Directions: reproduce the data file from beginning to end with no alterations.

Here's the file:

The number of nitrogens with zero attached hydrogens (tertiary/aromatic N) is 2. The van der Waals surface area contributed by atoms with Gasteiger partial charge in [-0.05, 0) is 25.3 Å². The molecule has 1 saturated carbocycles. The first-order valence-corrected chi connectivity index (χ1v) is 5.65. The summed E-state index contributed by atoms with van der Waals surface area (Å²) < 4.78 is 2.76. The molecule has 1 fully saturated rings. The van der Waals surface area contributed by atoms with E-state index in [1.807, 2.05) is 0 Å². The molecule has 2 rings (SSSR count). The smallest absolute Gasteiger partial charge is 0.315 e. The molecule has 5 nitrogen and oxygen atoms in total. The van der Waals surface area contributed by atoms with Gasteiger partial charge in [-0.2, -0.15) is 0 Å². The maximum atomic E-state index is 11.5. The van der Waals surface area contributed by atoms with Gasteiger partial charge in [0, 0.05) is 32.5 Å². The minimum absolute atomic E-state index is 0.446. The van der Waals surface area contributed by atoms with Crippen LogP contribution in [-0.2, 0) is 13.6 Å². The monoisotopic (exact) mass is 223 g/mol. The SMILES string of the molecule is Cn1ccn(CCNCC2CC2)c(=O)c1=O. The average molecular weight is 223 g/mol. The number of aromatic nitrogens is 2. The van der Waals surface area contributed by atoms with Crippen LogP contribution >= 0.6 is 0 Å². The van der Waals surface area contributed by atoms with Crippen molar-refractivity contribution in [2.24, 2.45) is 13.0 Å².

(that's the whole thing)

The number of nitrogens with zero attached hydrogens (tertiary/aromatic N) is 2. The van der Waals surface area contributed by atoms with Gasteiger partial charge in [-0.05, 0) is 25.3 Å². The molecule has 1 saturated carbocycles. The first-order valence-corrected chi connectivity index (χ1v) is 5.65. The summed E-state index contributed by atoms with van der Waals surface area (Å²) < 4.78 is 2.76. The molecule has 1 fully saturated rings. The van der Waals surface area contributed by atoms with E-state index in [1.807, 2.05) is 0 Å². The molecule has 2 rings (SSSR count). The smallest absolute Gasteiger partial charge is 0.315 e. The molecule has 5 nitrogen and oxygen atoms in total. The van der Waals surface area contributed by atoms with Gasteiger partial charge in [-0.2, -0.15) is 0 Å². The maximum atomic E-state index is 11.5. The van der Waals surface area contributed by atoms with Gasteiger partial charge in [0, 0.05) is 32.5 Å². The minimum absolute atomic E-state index is 0.446. The van der Waals surface area contributed by atoms with Crippen LogP contribution in [-0.2, 0) is 13.6 Å². The monoisotopic (exact) mass is 223 g/mol. The SMILES string of the molecule is Cn1ccn(CCNCC2CC2)c(=O)c1=O. The average molecular weight is 223 g/mol. The number of aromatic nitrogens is 2. The van der Waals surface area contributed by atoms with Crippen LogP contribution >= 0.6 is 0 Å². The van der Waals surface area contributed by atoms with Crippen molar-refractivity contribution in [2.24, 2.45) is 13.0 Å².